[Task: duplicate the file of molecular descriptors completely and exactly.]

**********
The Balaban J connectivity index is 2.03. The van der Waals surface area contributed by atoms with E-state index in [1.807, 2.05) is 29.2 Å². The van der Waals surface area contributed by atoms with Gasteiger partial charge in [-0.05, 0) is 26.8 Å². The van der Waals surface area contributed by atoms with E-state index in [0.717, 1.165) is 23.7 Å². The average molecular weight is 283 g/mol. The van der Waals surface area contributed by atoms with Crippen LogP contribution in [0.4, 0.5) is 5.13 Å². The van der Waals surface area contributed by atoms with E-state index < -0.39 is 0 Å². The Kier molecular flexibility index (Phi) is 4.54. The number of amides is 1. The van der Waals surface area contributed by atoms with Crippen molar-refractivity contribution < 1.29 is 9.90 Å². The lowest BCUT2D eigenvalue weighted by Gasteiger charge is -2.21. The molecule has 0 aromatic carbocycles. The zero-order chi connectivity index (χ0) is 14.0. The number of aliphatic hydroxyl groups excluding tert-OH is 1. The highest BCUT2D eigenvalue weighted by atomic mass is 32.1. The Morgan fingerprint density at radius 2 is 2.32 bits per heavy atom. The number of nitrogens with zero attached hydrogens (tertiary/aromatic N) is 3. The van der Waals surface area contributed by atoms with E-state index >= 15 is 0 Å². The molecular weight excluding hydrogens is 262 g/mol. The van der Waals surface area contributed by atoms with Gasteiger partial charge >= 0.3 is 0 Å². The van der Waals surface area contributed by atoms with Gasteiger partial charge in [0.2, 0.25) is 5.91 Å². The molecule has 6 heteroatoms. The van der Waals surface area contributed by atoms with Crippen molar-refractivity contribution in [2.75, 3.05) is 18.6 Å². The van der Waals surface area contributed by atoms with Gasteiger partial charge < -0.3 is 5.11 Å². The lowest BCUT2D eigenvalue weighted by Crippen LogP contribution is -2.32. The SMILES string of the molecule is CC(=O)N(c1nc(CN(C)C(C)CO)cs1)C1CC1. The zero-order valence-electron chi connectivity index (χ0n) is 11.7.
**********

The Balaban J connectivity index is 2.03. The van der Waals surface area contributed by atoms with E-state index in [1.807, 2.05) is 29.2 Å². The van der Waals surface area contributed by atoms with Gasteiger partial charge in [-0.05, 0) is 26.8 Å². The van der Waals surface area contributed by atoms with E-state index in [0.717, 1.165) is 23.7 Å². The average molecular weight is 283 g/mol. The van der Waals surface area contributed by atoms with Crippen LogP contribution in [0.4, 0.5) is 5.13 Å². The van der Waals surface area contributed by atoms with E-state index < -0.39 is 0 Å². The Kier molecular flexibility index (Phi) is 4.54. The number of amides is 1. The van der Waals surface area contributed by atoms with Crippen molar-refractivity contribution < 1.29 is 9.90 Å². The lowest BCUT2D eigenvalue weighted by Gasteiger charge is -2.21. The molecule has 0 aromatic carbocycles. The zero-order chi connectivity index (χ0) is 14.0. The number of aliphatic hydroxyl groups excluding tert-OH is 1. The highest BCUT2D eigenvalue weighted by atomic mass is 32.1. The Morgan fingerprint density at radius 2 is 2.32 bits per heavy atom. The number of nitrogens with zero attached hydrogens (tertiary/aromatic N) is 3. The van der Waals surface area contributed by atoms with E-state index >= 15 is 0 Å². The molecular weight excluding hydrogens is 262 g/mol. The van der Waals surface area contributed by atoms with Gasteiger partial charge >= 0.3 is 0 Å². The van der Waals surface area contributed by atoms with Gasteiger partial charge in [0.2, 0.25) is 5.91 Å². The molecule has 6 heteroatoms. The van der Waals surface area contributed by atoms with Crippen molar-refractivity contribution in [2.75, 3.05) is 18.6 Å². The van der Waals surface area contributed by atoms with Gasteiger partial charge < -0.3 is 5.11 Å². The lowest BCUT2D eigenvalue weighted by Crippen LogP contribution is -2.32. The SMILES string of the molecule is CC(=O)N(c1nc(CN(C)C(C)CO)cs1)C1CC1. The zero-order valence-electron chi connectivity index (χ0n) is 11.7.